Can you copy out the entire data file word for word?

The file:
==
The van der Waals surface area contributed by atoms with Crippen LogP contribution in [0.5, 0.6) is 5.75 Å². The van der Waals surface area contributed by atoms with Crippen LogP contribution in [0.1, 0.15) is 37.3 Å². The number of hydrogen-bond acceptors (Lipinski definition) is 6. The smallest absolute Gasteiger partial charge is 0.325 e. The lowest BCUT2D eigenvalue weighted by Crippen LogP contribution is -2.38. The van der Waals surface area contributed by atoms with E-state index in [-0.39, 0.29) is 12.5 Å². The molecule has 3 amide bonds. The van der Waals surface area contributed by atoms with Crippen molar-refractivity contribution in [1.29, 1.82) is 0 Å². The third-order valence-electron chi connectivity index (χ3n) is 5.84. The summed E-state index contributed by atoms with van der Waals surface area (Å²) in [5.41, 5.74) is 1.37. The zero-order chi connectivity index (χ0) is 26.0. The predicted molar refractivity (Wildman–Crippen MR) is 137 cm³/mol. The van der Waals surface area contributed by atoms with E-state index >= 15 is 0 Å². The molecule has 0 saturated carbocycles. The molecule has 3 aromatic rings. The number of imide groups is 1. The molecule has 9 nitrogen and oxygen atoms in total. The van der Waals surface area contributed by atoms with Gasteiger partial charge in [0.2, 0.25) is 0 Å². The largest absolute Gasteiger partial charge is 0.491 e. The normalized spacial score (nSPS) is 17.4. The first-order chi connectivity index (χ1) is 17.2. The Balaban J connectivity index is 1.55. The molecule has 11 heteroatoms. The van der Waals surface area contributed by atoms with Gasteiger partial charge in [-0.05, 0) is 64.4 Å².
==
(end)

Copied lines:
The van der Waals surface area contributed by atoms with Crippen LogP contribution in [0.5, 0.6) is 5.75 Å². The van der Waals surface area contributed by atoms with Crippen LogP contribution in [0.1, 0.15) is 37.3 Å². The number of hydrogen-bond acceptors (Lipinski definition) is 6. The smallest absolute Gasteiger partial charge is 0.325 e. The lowest BCUT2D eigenvalue weighted by Crippen LogP contribution is -2.38. The van der Waals surface area contributed by atoms with E-state index in [-0.39, 0.29) is 12.5 Å². The molecule has 3 amide bonds. The van der Waals surface area contributed by atoms with Crippen molar-refractivity contribution in [1.29, 1.82) is 0 Å². The third-order valence-electron chi connectivity index (χ3n) is 5.84. The summed E-state index contributed by atoms with van der Waals surface area (Å²) in [5.41, 5.74) is 1.37. The zero-order chi connectivity index (χ0) is 26.0. The predicted molar refractivity (Wildman–Crippen MR) is 137 cm³/mol. The van der Waals surface area contributed by atoms with E-state index >= 15 is 0 Å². The molecule has 0 saturated carbocycles. The molecule has 3 aromatic rings. The number of imide groups is 1. The molecule has 9 nitrogen and oxygen atoms in total. The van der Waals surface area contributed by atoms with Gasteiger partial charge in [0.2, 0.25) is 0 Å². The largest absolute Gasteiger partial charge is 0.491 e. The normalized spacial score (nSPS) is 17.4. The first-order chi connectivity index (χ1) is 17.2. The Balaban J connectivity index is 1.55. The molecule has 11 heteroatoms. The van der Waals surface area contributed by atoms with Gasteiger partial charge in [-0.05, 0) is 64.4 Å².